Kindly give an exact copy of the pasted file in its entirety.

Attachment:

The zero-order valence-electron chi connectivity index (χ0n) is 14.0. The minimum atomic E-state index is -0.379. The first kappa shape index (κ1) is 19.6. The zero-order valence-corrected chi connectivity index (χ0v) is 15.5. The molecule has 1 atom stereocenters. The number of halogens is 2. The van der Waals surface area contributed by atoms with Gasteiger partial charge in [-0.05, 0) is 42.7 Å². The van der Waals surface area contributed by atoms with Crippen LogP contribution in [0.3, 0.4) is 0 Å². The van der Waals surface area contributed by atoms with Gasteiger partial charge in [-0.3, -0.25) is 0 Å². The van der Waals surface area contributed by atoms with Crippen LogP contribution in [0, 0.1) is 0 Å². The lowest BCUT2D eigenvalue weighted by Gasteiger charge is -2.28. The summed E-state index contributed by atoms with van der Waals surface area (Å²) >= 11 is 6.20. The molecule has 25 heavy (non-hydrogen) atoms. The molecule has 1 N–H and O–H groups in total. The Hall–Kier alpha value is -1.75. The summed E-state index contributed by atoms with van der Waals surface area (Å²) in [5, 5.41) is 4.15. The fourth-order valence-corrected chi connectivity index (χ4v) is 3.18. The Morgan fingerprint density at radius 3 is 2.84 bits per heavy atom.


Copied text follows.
The zero-order valence-electron chi connectivity index (χ0n) is 14.0. The minimum atomic E-state index is -0.379. The first kappa shape index (κ1) is 19.6. The zero-order valence-corrected chi connectivity index (χ0v) is 15.5. The molecule has 1 atom stereocenters. The number of halogens is 2. The van der Waals surface area contributed by atoms with Gasteiger partial charge in [-0.05, 0) is 42.7 Å². The van der Waals surface area contributed by atoms with Crippen LogP contribution in [0.3, 0.4) is 0 Å². The van der Waals surface area contributed by atoms with Gasteiger partial charge in [-0.3, -0.25) is 0 Å². The van der Waals surface area contributed by atoms with Crippen LogP contribution in [0, 0.1) is 0 Å². The lowest BCUT2D eigenvalue weighted by Gasteiger charge is -2.28. The summed E-state index contributed by atoms with van der Waals surface area (Å²) >= 11 is 6.20. The molecule has 25 heavy (non-hydrogen) atoms. The molecule has 1 N–H and O–H groups in total. The Hall–Kier alpha value is -1.75. The summed E-state index contributed by atoms with van der Waals surface area (Å²) in [5, 5.41) is 4.15. The fourth-order valence-corrected chi connectivity index (χ4v) is 3.18. The Morgan fingerprint density at radius 3 is 2.84 bits per heavy atom.